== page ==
Was the Agency Required to Consider the Pandemic and Inflation When Assessing Price Reasonableness?

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The agency determined the protester had not proposed a reasonable price. The protester objected to the reasonableness evaluation, arguing the agency had failed to account for the COVID-19 pandemic and inflation. If the agency had accounted for these factors, the protester argued, it would have found the protester’s price more reasonable. GAO, however, found that nothing required the agency to consider factors like the pandemic or inflation in assessing reasonableness. In any event, the agency had considered changes in market conditions, but the protester’s price was still 80 percent higher than the historical price.

The Regal Press, Inc., GAO B-420831

Background

The Government Publishing Office (GPO) posted an invitation for bids seeking the production of embossed certificates. GPO received two bids, but one of the bidders withdrew, leaving The Regal Press as the sole bidder.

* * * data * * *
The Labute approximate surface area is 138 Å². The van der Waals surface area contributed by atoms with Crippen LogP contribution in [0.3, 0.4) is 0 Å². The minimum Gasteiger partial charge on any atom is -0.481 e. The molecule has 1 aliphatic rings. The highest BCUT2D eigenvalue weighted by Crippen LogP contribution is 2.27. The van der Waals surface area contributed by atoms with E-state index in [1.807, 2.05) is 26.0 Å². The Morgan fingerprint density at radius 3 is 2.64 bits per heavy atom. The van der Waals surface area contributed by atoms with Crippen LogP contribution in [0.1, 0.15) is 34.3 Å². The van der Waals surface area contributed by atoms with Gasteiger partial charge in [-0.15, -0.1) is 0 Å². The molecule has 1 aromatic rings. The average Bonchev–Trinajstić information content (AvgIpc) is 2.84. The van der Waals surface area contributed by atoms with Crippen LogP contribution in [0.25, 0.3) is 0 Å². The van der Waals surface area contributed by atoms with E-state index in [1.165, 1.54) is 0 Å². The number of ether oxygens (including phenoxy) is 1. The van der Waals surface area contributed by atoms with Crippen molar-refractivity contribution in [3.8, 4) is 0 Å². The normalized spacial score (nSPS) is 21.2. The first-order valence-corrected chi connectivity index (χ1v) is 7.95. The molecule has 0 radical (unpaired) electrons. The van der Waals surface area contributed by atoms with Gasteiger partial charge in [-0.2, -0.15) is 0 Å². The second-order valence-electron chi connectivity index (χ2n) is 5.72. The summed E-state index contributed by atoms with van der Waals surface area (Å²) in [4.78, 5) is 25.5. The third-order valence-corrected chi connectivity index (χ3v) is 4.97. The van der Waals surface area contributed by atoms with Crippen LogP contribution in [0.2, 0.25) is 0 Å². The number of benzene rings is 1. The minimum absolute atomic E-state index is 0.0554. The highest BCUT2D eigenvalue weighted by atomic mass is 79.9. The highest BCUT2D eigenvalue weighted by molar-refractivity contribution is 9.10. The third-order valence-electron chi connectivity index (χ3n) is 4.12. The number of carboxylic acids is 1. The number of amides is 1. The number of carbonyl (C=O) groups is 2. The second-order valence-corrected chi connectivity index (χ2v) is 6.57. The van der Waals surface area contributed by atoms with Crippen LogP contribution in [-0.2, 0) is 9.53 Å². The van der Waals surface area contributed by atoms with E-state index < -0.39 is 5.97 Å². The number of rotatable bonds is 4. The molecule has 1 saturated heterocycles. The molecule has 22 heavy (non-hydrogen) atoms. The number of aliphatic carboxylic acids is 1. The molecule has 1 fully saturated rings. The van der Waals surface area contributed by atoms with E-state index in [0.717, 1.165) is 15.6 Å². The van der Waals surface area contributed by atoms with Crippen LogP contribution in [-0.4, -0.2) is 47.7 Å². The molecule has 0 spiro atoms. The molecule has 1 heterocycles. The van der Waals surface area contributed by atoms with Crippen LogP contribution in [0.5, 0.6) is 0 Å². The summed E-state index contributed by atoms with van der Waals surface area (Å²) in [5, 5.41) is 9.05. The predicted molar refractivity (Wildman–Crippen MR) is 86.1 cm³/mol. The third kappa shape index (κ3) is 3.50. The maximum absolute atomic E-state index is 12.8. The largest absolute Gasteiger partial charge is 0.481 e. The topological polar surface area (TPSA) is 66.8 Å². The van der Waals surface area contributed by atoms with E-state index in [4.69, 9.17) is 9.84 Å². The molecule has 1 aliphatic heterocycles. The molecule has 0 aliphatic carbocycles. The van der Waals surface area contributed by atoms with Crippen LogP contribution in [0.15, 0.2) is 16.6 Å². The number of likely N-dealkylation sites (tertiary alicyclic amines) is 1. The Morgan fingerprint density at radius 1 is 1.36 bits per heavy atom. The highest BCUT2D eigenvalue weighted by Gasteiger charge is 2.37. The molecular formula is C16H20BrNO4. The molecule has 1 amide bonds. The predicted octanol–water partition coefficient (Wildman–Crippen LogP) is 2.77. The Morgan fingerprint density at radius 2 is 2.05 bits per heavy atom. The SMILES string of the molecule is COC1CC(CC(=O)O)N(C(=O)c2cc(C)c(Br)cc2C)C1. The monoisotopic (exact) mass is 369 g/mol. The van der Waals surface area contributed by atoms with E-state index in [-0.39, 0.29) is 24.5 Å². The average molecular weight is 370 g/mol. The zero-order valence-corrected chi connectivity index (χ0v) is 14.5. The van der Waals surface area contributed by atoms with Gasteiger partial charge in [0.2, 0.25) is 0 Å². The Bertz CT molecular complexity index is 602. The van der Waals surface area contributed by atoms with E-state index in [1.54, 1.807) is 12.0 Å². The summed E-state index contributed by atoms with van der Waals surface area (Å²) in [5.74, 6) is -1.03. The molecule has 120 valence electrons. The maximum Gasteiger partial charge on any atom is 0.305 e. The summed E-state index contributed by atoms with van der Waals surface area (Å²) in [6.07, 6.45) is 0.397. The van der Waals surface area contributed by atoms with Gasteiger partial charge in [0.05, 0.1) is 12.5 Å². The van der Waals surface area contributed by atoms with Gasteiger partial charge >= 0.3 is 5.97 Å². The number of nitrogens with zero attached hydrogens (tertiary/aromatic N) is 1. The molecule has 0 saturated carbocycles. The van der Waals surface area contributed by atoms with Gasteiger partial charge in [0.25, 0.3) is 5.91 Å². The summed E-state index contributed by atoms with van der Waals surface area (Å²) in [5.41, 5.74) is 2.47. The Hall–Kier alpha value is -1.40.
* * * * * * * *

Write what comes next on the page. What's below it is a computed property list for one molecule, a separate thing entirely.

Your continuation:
GPO evaluated Regals’ price but found that it was 80 percent higher than the adjusted historical price. GPO determined that Regal’s price was unreasonable and canceled the IFB. Regal protested.

Analysis

Regal alleged GPO had erred in evaluating the reasonableness of its bid. The Army had assessed reasonableness using a 2020 contract for the same services. Regal contended that contract was issued before the COVID-19 pandemic, which had impacted the costs of certificates. Regal also claimed the price reasonableness evaluation failed to account for inflation over the last two years.

GAO noted that the assessment of price reasonableness is within the agency’’s discretion. Regal had cited no authority requiring the agency to consider any specific factor in making a price reasonableness determination. In any event, the record showed GPO had adjusted the 2020 contract to account for changing market conditions. Even with those adjustments, Regal’s bid was still 80 percent higher than the adjusted amount. The price reasonableness evaluation was reasonable.

Regal is represented by Anthony W. Hawks of Anthony W. Hawks Law Office. The agency is represented by James Goodman, III of the Government Publishing Office. GAO attorneys Emily R. O’Hara and Peter H. Tran participated in the preparation of the decision.

–Case summary by Craig LaChance, Senior Editor

GAO - The Regal Press